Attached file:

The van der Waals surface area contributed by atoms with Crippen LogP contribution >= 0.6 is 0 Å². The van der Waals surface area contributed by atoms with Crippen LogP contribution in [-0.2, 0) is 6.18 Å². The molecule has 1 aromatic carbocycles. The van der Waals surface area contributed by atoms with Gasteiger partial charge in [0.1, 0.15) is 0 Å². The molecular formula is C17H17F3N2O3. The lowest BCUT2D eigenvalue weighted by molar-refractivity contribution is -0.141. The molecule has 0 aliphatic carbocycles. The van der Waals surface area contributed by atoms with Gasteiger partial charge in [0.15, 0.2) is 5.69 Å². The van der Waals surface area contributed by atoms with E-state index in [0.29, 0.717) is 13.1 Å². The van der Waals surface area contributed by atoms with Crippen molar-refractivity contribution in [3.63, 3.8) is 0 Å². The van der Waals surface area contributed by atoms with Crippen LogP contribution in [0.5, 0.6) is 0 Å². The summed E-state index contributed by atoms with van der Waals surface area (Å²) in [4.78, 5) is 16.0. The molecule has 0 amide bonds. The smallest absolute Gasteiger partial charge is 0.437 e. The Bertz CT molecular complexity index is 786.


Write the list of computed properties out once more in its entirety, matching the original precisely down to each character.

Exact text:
The van der Waals surface area contributed by atoms with Crippen LogP contribution >= 0.6 is 0 Å². The van der Waals surface area contributed by atoms with Crippen LogP contribution in [-0.2, 0) is 6.18 Å². The molecule has 1 aromatic carbocycles. The van der Waals surface area contributed by atoms with Gasteiger partial charge in [0.1, 0.15) is 0 Å². The molecular formula is C17H17F3N2O3. The lowest BCUT2D eigenvalue weighted by molar-refractivity contribution is -0.141. The molecule has 0 aliphatic carbocycles. The van der Waals surface area contributed by atoms with Gasteiger partial charge in [0.15, 0.2) is 5.69 Å². The van der Waals surface area contributed by atoms with E-state index in [0.29, 0.717) is 13.1 Å². The van der Waals surface area contributed by atoms with Crippen molar-refractivity contribution in [3.63, 3.8) is 0 Å². The van der Waals surface area contributed by atoms with Crippen LogP contribution in [0.5, 0.6) is 0 Å². The summed E-state index contributed by atoms with van der Waals surface area (Å²) in [4.78, 5) is 16.0. The molecule has 0 amide bonds. The smallest absolute Gasteiger partial charge is 0.437 e. The Bertz CT molecular complexity index is 786.